After Steve Bannon joined the online campaign We Build the Wall to raise private funds for the construction of a barrier along the U.S.-Mexico border, he made it clear there’d be “no deals I don’t approve.”
That’s according to an indictment unsealed in federal court on Thursday after Bannon was arrested aboard a yacht in Long Island Sound.
Later in the day, in a Lower Manhattan courtroom, the 66-year-old gadfly of the right and onetime top aide to U.S. President Donald Trump pleaded not guilty to charges he conspired to commit fraud and launder money in the project. A tanned Bannon, with long gray hair and wearing a white mask, was then freed on a $5 million bond.
Prosecutors allege that the former White House chief strategist defrauded hundreds of thousands of donors, including some who struggled financially, by siphoning funds out of the project to cover personal expenses and pay a salary to the group’s founder, a disabled Air Force veteran named Brian Kolfage — all despite advertising We Build the Wall as a volunteer organization and promising Kolfage would “not take a penny.” The fund raised more than $25 million, according to prosecutors, and Bannon received more than $1 million, using some of it to pay personal expenses.
His indictment came on the same morning the Trump administration lost a bid to block a subpoena by the Manhattan district attorney for the president’s tax filings. It offered an unsavory portrait of a onetime close adviser to Trump exploiting a core promise of the president’s first election campaign in order to enrich himself.
The arrest marks a dramatic fall for Bannon, who became an influential voice with Breitbart News, ascended to power in Washington as an architect of Trump’s 2016 presidential campaign and went on to his short-lived career as chief strategist before falling out with the president.
After the hearing, he emerged from the courthouse holding his mask in his hand.
“This entire fiasco is to stop people who want to build the wall,” Bannon told press gathered outside, before being driven off in a black Cadillac Escalade with tinted windows.
If he is found guilty, Bannon could face as many as 20 years in prison on each of the two counts against him, although it’s rare for the maximum sentence to be imposed.
William Burck, a lawyer for Bannon, had no comment on the indictment.
Three others were charged in the alleged scheme, including Kolfage, who spent the money he received on home renovations, a luxury SUV, a golf cart, cosmetic surgery and jewelery, prosecutors say. Another is the chief executive of a Trump-themed energy-drink company in Colorado.
Long before the arrests, the wall-building effort had drawn criticism, including claims that sections were being constructed in floodplains and creating erosion. It was backed by high-profile Trump boosters like Blackwater founder Erik Prince and former Kansas Secretary of State Kris Kobach. Donald Trump Jr. once called it “private enterprise at its finest.”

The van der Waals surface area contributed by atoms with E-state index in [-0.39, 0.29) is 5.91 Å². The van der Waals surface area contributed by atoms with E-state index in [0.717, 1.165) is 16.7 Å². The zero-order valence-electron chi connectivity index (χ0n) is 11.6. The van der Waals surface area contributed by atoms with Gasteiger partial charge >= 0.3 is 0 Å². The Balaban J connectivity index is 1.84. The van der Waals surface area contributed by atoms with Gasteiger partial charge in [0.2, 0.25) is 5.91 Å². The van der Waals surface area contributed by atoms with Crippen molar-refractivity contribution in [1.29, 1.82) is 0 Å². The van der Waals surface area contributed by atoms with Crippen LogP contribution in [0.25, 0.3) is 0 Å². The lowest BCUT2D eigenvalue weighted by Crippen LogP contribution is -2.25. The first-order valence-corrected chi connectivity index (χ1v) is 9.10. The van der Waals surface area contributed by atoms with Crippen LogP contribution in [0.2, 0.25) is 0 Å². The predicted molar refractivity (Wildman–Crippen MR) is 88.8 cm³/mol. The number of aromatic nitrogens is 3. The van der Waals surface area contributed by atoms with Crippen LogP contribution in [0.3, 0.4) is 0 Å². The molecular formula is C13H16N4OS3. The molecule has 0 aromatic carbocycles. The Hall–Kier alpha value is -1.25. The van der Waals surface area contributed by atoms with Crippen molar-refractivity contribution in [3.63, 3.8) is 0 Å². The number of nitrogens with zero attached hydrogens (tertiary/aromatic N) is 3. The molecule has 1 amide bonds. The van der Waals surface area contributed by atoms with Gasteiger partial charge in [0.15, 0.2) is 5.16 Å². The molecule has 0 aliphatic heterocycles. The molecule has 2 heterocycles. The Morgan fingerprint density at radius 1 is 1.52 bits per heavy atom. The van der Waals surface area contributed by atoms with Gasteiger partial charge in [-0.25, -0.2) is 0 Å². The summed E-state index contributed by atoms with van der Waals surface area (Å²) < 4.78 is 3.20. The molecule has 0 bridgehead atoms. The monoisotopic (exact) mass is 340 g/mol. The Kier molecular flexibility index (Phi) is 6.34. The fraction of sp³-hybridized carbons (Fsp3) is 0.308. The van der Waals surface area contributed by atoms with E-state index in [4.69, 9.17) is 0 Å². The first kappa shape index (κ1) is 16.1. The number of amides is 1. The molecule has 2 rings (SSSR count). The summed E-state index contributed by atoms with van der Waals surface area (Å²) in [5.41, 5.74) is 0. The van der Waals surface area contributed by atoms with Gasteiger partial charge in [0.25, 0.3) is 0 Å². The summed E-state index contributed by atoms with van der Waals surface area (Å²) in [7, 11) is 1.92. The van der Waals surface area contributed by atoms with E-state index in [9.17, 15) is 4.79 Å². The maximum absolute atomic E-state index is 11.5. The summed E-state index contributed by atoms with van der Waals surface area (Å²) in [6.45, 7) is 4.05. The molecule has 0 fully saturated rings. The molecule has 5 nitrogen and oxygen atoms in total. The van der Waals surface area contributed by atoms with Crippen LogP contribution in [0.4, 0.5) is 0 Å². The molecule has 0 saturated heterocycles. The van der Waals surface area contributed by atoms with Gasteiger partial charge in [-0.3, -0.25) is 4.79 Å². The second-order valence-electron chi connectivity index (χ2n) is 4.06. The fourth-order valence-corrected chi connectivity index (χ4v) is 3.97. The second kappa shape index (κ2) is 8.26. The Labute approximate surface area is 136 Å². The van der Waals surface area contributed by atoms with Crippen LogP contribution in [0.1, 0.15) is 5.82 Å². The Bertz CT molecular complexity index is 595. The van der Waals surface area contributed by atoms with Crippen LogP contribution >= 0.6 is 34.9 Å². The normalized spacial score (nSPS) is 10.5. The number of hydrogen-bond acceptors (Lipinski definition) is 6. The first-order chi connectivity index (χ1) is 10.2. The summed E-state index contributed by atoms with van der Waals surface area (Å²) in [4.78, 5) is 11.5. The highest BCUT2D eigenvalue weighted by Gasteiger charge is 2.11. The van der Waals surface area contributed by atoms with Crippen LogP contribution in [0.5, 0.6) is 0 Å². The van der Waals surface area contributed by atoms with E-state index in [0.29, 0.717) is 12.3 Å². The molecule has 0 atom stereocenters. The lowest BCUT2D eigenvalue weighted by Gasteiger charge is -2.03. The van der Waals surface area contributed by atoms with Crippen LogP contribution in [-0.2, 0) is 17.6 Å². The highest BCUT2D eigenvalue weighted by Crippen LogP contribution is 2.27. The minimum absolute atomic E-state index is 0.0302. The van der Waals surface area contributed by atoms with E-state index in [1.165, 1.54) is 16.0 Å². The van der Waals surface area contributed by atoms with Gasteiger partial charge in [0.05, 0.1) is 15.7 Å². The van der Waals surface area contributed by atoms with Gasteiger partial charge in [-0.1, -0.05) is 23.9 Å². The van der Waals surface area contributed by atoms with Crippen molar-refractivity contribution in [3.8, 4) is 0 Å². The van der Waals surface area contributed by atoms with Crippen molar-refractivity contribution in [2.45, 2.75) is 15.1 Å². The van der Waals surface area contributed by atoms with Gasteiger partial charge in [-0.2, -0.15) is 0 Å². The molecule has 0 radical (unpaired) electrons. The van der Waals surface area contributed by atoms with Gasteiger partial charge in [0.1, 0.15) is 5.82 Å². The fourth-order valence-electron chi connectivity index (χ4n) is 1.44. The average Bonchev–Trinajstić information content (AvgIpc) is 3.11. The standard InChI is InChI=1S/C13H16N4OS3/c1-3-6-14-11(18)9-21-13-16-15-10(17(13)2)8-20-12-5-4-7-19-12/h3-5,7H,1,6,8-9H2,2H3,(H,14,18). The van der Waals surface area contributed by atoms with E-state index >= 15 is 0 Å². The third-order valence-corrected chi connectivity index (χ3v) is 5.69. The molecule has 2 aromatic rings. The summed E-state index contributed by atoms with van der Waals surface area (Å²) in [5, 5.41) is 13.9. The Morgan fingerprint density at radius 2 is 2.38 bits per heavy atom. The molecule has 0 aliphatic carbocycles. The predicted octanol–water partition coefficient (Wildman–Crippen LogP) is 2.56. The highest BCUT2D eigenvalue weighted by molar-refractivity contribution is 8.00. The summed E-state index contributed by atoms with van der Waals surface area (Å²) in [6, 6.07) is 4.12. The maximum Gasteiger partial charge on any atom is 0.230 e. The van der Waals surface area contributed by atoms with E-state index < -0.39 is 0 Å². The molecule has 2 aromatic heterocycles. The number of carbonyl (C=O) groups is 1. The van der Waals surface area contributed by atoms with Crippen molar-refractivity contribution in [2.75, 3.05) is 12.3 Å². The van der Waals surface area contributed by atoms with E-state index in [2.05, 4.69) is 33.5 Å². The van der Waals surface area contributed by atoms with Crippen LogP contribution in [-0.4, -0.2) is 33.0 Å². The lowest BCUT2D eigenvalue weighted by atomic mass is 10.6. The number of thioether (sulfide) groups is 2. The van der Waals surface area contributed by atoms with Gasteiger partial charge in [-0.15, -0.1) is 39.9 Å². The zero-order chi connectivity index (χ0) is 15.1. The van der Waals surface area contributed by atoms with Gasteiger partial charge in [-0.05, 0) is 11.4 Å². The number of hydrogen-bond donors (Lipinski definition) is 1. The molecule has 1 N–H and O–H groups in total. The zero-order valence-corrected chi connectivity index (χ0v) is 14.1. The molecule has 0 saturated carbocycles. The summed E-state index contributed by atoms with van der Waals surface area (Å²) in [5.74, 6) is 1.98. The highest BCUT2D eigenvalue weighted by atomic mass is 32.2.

Trump told reporters on Thursday that he didn’t support it because he didn’t want a privately financed border wall. The project “sounded to me like showboating,” he said, adding that the arrest was a “sad thing for Mr. Bannon.” The president tweeted last month that he thought the project was “only done to make me look bad.”
Bannon served as the chief executive of Trump’s 2016 campaign and was the ideological designer of his populist vision. He helped Trump expand his appeal among the far right — often prompting accusations of racism and conspiracy mongering — and was a leading proponent of the administration’s efforts to ban travel from a group of Muslim-majority countries.
But Bannon’s tenure in the White House was rocky. Opponents accused him of leaking frequently to the news media and rushing haphazard efforts to root out “deep state” opponents, while news coverage suggesting that he was using his influence to manipulate the president drew Trump’s ire. He was ousted just seven months into his role amid the firestorm over Trump’s reaction to the white supremacist protests in Charlottesville, Virginia.
We Build the Wall has completed two short sections of fencing along the border — a one-mile section and a three-mile stretch — filling in gaps in the existing U.S. government barricade.
As they raised the funds, the government alleges, Bannon and the others schemed to make hundreds of thousands of dollars in secret payments to Kolfage. To conceal those payments, Bannon moved the funds raised by We Build the Wall through a nonprofit he controlled before it was transferred to Kolfage, according to the indictment.
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